Can you imagine if someone puts a polythene bag around your neck or over your head and tightens it with all its strength, what will happen? Asthma symptoms are quite similar to that experience. Shortness of breath, coughing, wheezing, and annoying irritation during the day and of course at night.
If you know someone experiencing the same, you must have heard them asking ‘Why does my asthma get worse at night?’ Unfortunately, around 30%-70% of people with these conditions suffered from nocturnal asthma (symptoms of asthma getting worse at night).
Doctor Floyer shared a thesis on asthma in 1698. It was the first focused work on any disease at that time. He warned that those who remain sad or angry are more reluctant to get asthma attacks. During his research, he found that in an asthma attack not only do air passageways that take air to a patient’s lungs contract to make them difficult to breathe but also the condition gets severe at night.
Hundreds of years have passed and scientists’ theories are backing his findings, A study shared in 2005, showed that 75 percent of asthma patients experience worsening breathing complications at night. However, a survey of London Hospital taken in 1970 revealed that early morning and nighttime asthma attacks are life-threatening.
According to Dr. Steven Shea, the Director of the Oregon Institute of Occupational Health Sciences, nobody is sure what causes asthma severe at night. Although we may not know the reason, we can surely tell you the factors and routines that may alleviate the symptoms of asthma at night.
What is Nocturnal Asthma?
Shortness of breath or having trouble breathing can be because of many reasons but if you are an asthma patient, then this could be because of nocturnal asthma. In chronic asthma, the airways that carry air in and out of the lungs get inflamed and block air to cause shortness of breath. In nocturnal asthma, the conditions begin getting worse as the evening approaches and lead to its heights when you try to sleep at night. This disease is getting common and can happen in all ages at any stage of life but usually, starts in childhood. Asthma triggers an attack due to many types of allergies and lifestyle changes such as cold air and exposure to dust. Besides, asthma requires continuous and long-term treatment by a pulmonary physician.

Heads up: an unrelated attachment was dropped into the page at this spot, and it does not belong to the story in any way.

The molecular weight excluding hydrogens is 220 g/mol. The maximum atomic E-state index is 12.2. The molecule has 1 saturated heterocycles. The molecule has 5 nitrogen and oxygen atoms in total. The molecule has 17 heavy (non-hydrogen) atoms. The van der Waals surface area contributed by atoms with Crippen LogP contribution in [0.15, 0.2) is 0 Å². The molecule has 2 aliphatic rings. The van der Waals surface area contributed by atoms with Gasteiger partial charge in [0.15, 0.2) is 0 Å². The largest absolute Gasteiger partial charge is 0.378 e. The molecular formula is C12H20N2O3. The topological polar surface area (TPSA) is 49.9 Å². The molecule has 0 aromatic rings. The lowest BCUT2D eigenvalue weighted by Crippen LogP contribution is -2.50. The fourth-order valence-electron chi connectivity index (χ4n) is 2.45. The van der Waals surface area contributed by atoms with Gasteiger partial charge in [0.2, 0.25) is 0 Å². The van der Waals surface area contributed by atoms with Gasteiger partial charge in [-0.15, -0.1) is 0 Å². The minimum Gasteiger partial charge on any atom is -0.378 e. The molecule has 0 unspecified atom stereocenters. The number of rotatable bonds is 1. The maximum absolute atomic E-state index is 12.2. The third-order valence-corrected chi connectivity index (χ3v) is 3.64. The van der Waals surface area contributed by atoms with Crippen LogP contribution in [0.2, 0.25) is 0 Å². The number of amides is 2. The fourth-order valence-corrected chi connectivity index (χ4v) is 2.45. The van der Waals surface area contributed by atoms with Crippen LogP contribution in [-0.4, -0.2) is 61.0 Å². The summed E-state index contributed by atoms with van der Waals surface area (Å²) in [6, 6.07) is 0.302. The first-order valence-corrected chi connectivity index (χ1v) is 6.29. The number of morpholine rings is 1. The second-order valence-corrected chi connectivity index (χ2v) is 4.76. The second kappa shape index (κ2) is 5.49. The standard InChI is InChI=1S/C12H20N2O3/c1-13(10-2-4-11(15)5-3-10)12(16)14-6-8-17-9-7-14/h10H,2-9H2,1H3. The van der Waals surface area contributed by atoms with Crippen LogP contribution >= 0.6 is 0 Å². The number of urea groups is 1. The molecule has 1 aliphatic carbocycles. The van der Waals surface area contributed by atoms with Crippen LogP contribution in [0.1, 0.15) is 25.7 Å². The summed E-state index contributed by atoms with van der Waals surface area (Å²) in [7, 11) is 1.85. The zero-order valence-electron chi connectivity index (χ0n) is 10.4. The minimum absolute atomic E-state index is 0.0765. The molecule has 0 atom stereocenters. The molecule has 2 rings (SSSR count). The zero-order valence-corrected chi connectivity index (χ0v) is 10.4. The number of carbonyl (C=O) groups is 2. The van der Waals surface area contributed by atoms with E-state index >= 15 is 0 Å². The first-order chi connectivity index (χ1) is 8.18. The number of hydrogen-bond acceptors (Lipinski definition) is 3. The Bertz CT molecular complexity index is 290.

Asthma often triggers at night when you are sleeping. Nocturnal asthma symptoms include;
- Wheezing because of constricting airways
- Chest tightness
- Dyspnea – shortness of breath
- Cough – making restless
Most individuals affected by nocturnal asthma are children that get hard for them to spend time at night and try to sleep and equally for their parents to deal with the condition. Another study on asthma showed that 40% of children having persistent asthma aged between four to ten have nocturnal asthma. They complain of similar symptoms such as;
- Parasomnias – including hallucinations, sleepwalking, extreme emotions, and abnormal movements
- Night walking
- Obstructed breathing
- Sleep apnea
But why does nocturnal asthma get severe at night with patients of almost all ages? Is there any solution or treatment that can help? A simpler answer to the question lies in determining the causes of nocturnal asthma.
Causes of Asthma and Nocturnal Asthma
As we don’t know the reason why asthma occurs at night or why the chances of asthma get worse at night. Studies have proved that it is a serious problem and many times the severity of the diseases caused death to many patients and the symptoms of wheezing and asthma symptoms led to death at night.
Some factors that contribute to triggering nocturnal asthma include;
- Gastroesophageal reflux disease (GERD)
- Dust and mites and exposures to other allergens
- Sinus drainage
- Mucus production